Biologically important elements (e.g., H, C, N, S, O, certain metallic elements) have multiple stable isotopes. Isotopes of an element differ in their number of neutrons and therefore in their masses. These mass differences have minimal effects on electron orbitals of atoms and molecules, but they do alter the vibrational energy states of polyatomic molecules. Because chemical bonds having heavier isotopes have lower vibrational energy states than those with lighter isotopes, bonds between lighter isotopes are somewhat weaker (they have lower force constants) than bonds having a heavier isotope. Molecules having stronger bonds (higher force constants) exhibit greater differences in zero-point energies between the molecules’ lighter and heavier isotopes. Therefore, compounds having stronger bonds tend to maintain greater abundances of heavier isotopes. Consequently, reactions between chemical species can create patterns in the relative abundances of their stable isotopes that reflect [read more] the reaction mechanisms and environmental conditions involved.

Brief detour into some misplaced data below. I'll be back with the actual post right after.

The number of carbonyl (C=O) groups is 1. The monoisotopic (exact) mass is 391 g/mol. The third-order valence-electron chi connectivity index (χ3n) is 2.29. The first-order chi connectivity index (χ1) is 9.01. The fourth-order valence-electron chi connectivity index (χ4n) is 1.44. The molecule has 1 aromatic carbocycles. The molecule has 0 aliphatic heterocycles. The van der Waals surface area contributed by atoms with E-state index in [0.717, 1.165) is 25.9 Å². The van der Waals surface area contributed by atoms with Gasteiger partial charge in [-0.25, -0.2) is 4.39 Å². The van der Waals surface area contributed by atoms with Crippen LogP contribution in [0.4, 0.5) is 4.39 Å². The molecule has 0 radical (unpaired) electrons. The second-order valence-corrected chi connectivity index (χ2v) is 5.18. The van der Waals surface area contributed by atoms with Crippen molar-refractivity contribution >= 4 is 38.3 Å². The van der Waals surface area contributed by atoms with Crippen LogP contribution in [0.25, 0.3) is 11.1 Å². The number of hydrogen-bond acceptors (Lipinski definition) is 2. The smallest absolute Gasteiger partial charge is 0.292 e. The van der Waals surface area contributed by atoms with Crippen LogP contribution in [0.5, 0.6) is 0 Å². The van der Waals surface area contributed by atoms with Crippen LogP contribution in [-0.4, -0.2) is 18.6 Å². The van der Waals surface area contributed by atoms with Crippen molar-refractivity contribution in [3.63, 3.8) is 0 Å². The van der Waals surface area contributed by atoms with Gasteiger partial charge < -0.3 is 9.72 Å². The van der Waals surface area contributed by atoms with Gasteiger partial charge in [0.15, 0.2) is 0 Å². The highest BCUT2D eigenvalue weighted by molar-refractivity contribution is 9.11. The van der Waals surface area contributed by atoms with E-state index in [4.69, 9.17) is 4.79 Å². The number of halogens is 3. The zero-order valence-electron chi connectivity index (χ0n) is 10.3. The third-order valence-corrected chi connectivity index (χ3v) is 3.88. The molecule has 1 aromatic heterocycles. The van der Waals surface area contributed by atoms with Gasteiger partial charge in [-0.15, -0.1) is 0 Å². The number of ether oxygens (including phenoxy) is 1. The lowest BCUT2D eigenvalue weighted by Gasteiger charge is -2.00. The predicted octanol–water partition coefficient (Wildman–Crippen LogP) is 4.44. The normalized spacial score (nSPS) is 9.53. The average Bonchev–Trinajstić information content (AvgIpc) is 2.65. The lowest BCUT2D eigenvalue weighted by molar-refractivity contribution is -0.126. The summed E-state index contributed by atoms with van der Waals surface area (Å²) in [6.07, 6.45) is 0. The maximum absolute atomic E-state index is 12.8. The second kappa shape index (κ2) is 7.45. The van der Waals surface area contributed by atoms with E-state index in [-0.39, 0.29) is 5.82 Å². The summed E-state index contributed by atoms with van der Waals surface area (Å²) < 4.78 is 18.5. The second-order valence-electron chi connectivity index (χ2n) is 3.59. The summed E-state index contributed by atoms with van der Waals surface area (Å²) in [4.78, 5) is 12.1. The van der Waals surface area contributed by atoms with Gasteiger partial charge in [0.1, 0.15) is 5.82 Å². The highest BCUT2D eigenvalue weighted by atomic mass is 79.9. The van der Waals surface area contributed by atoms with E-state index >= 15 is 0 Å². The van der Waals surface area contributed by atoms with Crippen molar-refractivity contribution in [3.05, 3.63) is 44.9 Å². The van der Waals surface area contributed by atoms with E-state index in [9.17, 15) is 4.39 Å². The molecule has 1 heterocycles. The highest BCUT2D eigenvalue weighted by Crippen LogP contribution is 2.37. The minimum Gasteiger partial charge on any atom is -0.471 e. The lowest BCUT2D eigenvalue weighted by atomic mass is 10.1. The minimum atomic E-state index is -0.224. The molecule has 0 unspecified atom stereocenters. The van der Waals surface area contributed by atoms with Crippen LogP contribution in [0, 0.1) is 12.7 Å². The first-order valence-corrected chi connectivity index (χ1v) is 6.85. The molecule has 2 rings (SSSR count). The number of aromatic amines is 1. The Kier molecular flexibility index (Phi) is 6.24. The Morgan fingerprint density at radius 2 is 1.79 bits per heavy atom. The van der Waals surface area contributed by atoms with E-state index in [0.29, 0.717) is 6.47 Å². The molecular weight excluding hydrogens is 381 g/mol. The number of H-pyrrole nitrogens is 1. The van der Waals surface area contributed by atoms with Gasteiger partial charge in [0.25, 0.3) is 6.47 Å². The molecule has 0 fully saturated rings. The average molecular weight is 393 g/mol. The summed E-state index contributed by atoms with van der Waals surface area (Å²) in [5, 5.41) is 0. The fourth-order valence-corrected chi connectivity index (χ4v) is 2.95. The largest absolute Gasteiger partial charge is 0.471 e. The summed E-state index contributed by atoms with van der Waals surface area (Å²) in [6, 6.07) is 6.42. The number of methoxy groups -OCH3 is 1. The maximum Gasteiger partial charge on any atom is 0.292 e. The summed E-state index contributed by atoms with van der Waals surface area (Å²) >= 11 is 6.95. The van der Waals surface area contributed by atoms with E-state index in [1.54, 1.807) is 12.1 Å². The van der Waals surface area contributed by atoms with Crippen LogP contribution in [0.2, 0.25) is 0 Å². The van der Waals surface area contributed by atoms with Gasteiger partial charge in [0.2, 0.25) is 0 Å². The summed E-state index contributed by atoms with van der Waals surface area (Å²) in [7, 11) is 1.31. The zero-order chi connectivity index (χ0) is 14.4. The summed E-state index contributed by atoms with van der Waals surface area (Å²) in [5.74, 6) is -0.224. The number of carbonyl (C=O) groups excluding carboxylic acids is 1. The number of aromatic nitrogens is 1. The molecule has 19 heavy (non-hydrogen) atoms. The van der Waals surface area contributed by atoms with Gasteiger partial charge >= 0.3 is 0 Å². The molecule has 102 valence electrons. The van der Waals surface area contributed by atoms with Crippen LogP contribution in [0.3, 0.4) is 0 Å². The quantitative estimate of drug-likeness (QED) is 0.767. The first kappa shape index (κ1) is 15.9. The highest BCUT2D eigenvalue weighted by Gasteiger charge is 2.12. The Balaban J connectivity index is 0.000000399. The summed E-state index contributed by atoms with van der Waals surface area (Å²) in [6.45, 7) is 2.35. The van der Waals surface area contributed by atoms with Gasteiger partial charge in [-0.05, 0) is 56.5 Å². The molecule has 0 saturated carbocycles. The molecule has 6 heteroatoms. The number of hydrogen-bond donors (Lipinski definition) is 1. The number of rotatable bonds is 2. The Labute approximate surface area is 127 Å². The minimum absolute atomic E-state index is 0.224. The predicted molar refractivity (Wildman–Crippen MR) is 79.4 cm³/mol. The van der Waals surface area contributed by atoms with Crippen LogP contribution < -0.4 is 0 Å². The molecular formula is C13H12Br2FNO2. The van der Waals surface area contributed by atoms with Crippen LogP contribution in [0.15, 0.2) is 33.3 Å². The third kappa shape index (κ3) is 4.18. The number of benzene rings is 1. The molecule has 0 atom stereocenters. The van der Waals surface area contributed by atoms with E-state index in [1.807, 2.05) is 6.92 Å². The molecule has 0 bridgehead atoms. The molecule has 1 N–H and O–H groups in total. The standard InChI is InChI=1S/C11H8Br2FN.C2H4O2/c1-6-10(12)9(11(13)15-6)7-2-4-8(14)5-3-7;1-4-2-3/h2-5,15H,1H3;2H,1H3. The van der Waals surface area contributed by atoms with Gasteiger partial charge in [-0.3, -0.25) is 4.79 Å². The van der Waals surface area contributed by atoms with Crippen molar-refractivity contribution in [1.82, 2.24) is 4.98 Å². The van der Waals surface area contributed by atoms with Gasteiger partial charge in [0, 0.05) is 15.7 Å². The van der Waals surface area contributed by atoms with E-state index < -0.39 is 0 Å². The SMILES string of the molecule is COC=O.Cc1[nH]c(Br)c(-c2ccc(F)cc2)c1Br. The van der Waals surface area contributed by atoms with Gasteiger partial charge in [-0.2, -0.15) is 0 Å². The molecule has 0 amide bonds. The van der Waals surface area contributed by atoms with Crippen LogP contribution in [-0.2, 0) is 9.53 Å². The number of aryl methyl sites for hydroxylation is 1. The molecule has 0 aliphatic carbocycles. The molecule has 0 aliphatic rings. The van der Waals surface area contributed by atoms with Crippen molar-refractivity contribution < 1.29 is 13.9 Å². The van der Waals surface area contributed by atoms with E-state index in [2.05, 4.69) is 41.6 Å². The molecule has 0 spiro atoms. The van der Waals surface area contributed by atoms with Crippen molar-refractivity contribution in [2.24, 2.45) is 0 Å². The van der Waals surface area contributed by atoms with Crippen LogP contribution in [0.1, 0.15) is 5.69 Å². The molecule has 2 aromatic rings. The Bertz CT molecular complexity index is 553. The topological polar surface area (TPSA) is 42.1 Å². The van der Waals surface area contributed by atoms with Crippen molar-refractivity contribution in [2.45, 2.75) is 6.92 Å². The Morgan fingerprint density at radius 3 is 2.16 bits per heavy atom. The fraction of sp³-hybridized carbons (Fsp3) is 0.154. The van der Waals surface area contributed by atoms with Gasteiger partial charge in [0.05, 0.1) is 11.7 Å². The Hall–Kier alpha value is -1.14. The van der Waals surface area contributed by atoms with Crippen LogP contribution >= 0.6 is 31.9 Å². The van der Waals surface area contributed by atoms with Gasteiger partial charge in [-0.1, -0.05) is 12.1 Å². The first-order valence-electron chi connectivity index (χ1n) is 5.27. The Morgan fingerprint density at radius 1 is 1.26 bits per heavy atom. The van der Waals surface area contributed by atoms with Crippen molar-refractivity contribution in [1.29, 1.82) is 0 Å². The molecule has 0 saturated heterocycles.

Fractionation at equilibrium. Coexisting molecules can achieve mutual chemical and isotopic equilibrium when the forward and backward reactions between them occur at equal rates. Among molecules at chemical equilibrium, molecules having stronger bonds (higher force constants) will exhibit greater abundances of heavier isotopes. Differences in isotopic abundances between equilibrated molecules generally decrease at higher temperatures. Where isotopic differences between equilibrated molecules can be achieved due purely to chemical and physical phenomena, they do not necessarily require biological processes and therefore are not definitive biosignatures. But in some circumstances, enzymatic processes can approach isotopic equilibrium between molecules under conditions where equilibration would otherwise be extremely slow in the absence of life (e.g., Kolodny, 1983; Colman 2005). In those cases, evidence of isotopic equilibrium could indicate biological activity.